Helicopters and subsequent investigationEdit

Pentagon officials directed National Guard helicopters to use a "persistent presence" to disperse protesters. Helicopters, including a twin-engine UH-60 Black Hawk and UH-72 Lakota, were observed in a "low-flying show of force" over protesters who had again gathered later in the evening.[127] Experts said that the maneuvers presented risks to the pilots, the crew, and persons on the ground, including rotor wash that sends debris flying. The Washington Post reported that "one helicopter buzzed protesters from a height nearly level with three- and four-story buildings in the Chinatown area, ripping tree limbs away [and the] rotor wash hurled glass from broken windows like shrapnel."[128][129][130] The use of a helicopter with Red Cross markings for a law enforcement action was also criticized. Misuse of the Red Cross symbol is prohibited by the First Geneva Convention.[129] On June 2, the commander of the District of Columbia National Guard announced an investigation into the use of the medevac helicopter.[129][131] The crew of the UH-72 has been grounded during the investigation.[132]

Subsequent demonstrationsEdit

Tall fences around Lafayette Square with burned bathroom in background, June 2

After the expulsion of demonstrators from Lafayette Square, tall fences were erected overnight at the edge of the square, where demonstrators returned the next day, expressing anger at what had occurred.[8] A crowd of demonstrators triple the size of the previous day peacefully demonstrated.[133]

By the afternoon of June 3, protesters "found themselves pushed almost a full street farther back from the White House" with two large military vehicles across 16th Street NW entirely blocking Lafayette Square and rows of officers with riot gear and crowd-control munitions stationed in front of the vehicles.[134]

On June 11, temporary fencing around Lafayette Park was dismantled and the park reopened.[135][136]


Observers raised concerns that the police action violated rights guaranteed by the First Amendment to the United States Constitution, which reads, "Congress shall make no law respecting an establishment of religion, or prohibiting the free exercise thereof; or abridging the freedom of speech, or of the press; or the right of the people peaceably to assemble, and to petition the Government for a redress of grievances."[7]

Three days after protesters were forcibly removed from Lafayette Square, a group of protesters and Black Lives Matter D.C., represented by the American Civil Liberties Union (ACLU) and Lawyers' Committee for Civil Rights Under Law, filed a federal lawsuit against Trump and Barr, claiming they conspired to violate, and did violate, their constitutional rights under the First and Fourteenth Amendments.[14][137][138] Other officials, including Defense Secretary Mark Esper and Secret Service Director James M. Murray, were also named as defendants.[139][140][141] A second lawsuit was filed by three protesters on June 11 against law enforcement and Trump administration officials asserting that June 1 events represented a "gross abuse of executive power" that violated their First, Fourth and Fifth Amendment rights.[142][143]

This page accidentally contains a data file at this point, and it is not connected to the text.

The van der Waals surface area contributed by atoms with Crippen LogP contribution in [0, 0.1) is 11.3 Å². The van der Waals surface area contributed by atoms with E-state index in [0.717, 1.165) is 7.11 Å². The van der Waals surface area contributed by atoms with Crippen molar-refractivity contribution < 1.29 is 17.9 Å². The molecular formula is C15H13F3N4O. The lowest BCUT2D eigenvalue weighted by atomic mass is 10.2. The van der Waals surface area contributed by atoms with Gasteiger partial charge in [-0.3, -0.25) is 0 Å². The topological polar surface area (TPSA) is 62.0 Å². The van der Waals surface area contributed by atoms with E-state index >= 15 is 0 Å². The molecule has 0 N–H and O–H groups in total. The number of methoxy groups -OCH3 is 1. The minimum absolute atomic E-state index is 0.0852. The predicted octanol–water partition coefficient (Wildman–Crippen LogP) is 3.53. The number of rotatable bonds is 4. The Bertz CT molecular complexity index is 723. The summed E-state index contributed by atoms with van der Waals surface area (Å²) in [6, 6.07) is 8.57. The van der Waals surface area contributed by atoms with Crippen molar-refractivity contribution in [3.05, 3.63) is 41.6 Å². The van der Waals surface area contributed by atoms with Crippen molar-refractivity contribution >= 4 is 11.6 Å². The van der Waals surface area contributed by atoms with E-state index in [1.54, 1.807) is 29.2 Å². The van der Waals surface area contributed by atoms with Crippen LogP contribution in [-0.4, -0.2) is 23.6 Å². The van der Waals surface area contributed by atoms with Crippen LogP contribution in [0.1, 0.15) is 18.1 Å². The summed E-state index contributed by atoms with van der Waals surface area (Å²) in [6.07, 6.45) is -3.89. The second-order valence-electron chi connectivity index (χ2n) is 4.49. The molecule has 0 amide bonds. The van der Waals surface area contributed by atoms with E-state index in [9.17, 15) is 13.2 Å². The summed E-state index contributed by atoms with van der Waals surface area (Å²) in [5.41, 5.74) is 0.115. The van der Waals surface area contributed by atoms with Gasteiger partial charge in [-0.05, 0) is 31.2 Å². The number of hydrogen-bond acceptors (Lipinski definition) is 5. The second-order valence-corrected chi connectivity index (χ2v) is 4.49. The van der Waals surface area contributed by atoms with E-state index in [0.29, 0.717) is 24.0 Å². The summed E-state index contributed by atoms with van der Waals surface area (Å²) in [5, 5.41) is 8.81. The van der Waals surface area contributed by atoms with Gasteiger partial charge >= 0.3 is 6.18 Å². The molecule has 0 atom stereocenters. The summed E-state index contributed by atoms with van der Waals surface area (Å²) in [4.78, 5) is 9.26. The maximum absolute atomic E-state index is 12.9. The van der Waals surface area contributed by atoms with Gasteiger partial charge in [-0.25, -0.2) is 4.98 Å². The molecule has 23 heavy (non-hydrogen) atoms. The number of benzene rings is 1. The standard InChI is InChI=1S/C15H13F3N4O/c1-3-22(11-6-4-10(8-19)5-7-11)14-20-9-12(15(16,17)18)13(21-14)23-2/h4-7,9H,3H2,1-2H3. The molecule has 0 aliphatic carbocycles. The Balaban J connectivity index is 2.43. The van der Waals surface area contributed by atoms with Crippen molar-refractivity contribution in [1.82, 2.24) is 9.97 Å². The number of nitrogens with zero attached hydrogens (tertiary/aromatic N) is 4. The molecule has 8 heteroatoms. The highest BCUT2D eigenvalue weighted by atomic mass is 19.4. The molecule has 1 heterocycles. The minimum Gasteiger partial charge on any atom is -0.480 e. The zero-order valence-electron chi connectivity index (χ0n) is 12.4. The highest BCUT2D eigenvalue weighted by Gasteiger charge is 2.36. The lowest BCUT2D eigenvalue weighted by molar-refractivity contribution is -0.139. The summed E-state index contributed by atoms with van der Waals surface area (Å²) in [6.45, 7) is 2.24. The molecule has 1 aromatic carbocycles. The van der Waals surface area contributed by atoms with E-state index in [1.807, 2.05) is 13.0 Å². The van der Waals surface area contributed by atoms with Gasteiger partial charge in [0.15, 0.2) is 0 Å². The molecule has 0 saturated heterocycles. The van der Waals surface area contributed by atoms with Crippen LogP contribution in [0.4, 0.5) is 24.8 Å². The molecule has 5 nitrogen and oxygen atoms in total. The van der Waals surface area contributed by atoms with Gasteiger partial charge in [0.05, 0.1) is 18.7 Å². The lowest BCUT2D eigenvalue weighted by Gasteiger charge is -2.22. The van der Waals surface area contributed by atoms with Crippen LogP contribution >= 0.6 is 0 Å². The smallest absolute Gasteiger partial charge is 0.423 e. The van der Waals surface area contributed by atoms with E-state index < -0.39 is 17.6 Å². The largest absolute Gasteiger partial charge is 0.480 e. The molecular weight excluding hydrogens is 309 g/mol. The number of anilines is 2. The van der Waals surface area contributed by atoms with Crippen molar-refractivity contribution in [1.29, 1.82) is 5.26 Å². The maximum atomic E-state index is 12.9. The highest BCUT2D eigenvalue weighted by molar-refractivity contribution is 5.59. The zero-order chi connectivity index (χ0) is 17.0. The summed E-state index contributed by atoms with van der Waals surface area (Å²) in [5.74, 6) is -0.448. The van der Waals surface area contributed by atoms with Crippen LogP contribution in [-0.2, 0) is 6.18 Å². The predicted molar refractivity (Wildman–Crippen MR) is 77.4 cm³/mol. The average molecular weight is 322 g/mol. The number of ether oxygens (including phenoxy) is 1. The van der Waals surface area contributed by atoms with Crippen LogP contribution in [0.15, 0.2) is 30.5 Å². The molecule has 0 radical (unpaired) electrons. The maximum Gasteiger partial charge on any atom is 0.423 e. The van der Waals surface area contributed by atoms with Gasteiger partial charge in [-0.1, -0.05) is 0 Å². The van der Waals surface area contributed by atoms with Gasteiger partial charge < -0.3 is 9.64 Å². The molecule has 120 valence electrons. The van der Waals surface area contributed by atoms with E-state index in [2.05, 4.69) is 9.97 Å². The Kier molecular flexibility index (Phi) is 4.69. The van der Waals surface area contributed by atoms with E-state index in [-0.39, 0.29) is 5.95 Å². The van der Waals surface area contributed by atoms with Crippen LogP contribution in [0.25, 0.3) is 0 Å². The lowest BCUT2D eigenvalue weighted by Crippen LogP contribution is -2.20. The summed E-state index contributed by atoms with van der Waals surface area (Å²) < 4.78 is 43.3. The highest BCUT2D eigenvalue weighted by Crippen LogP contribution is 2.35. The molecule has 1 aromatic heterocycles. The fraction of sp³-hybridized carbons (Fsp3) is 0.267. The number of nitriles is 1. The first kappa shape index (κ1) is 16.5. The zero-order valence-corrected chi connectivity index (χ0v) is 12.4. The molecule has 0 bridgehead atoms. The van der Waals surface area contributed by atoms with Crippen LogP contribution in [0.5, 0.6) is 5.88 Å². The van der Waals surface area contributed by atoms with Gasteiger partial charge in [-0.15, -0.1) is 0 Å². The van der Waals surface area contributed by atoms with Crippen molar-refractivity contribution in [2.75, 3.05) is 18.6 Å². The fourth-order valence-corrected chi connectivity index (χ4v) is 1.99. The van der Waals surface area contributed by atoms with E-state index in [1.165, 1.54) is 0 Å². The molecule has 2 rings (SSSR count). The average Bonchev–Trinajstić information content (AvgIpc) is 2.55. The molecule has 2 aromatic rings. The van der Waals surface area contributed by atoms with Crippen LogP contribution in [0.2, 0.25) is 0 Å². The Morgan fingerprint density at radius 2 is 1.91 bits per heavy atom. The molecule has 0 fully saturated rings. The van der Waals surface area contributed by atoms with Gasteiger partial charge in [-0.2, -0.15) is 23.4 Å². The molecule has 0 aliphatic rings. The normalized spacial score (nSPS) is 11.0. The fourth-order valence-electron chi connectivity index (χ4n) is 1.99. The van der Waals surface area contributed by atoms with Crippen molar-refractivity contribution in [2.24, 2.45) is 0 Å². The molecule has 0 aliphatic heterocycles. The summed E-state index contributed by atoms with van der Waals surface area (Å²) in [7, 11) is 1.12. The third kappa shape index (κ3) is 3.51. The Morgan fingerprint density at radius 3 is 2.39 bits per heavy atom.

Congressional hearingsEdit

Congress is investigating the tactics used in clearing of the park. The first hearing was held before the House Natural Resources Committee on June 30 included testimony from a protester, journalist, church leader, and a law professor. No Trump administration officials were called to testify and the U.S. Park Police declined an invitation to testify.[144][145]

Jonathan Turley of George Washington University Law School noted in his testimony that the Park Police had argued they were creating a perimeter to establish a new fence line on H Street but protesters were pushed back to I Street, "which is beyond the fence line". He notes this "would warrant congressional review ... of how far those protesters were pushed back and why".[145]

The U.S. Park Police stated on July 7 that "the radio recorder was not working and did not record any transmissions" during the June 1 sweep of protesters, meaning that there is no audio record of Park Police communication. Rep. Raúl Grijalva, chairman of the House Natural Resources Committee, stated, "For the official audio record of that day to now turn up missing has every appearance of a coverup."[146]

On July 9, the House Armed Services Committee held a hearing into Department of Defense involvement in domestic law enforcement. Esper testified that it was "still unclear" who gave the order to clear D.C. protesters. Notably, he stated, "National Guard personnel were not engaged in clearing protesters in Lafayette Square". Guard forces on the ground "did not advance on the crowd" but rather "maintained a static role". Esper explained that the Guard had lent riot gear, including shields labeled "MILITARY POLICE", to other agencies.[147][148][85]

Major Adam D. DeMarco of the D.C. National Guard testifies that the actions taken in Lafayette Square would have violated the Geneva Convention if done in Iraq.

The House Natural Resources Committee held its second hearing on July 28.[149] Gregory T. Monahan, Acting Chief of the U.S. Park Police, testified that USPP officers "acted with tremendous restraint in the face of severe violence" and that the decision to clear the park was entirely unrelated to the President's planned visit.[150] Adam D. DeMarco, Major, D.C. National Guard testified that law enforcement used excessive force when clearing protesters from Lafayette Square and described the use of force as "an unnecessary escalation" and the events as "deeply disturbing".[151] "From what I could observe, the demonstrators were behaving peacefully, exercising their First Amendment rights." DeMarco had not expected that Lafayette Square would be cleared prior to the 7:00 p.m. curfew and that he had been told tear gas would not be used but recognized its use.[152][153]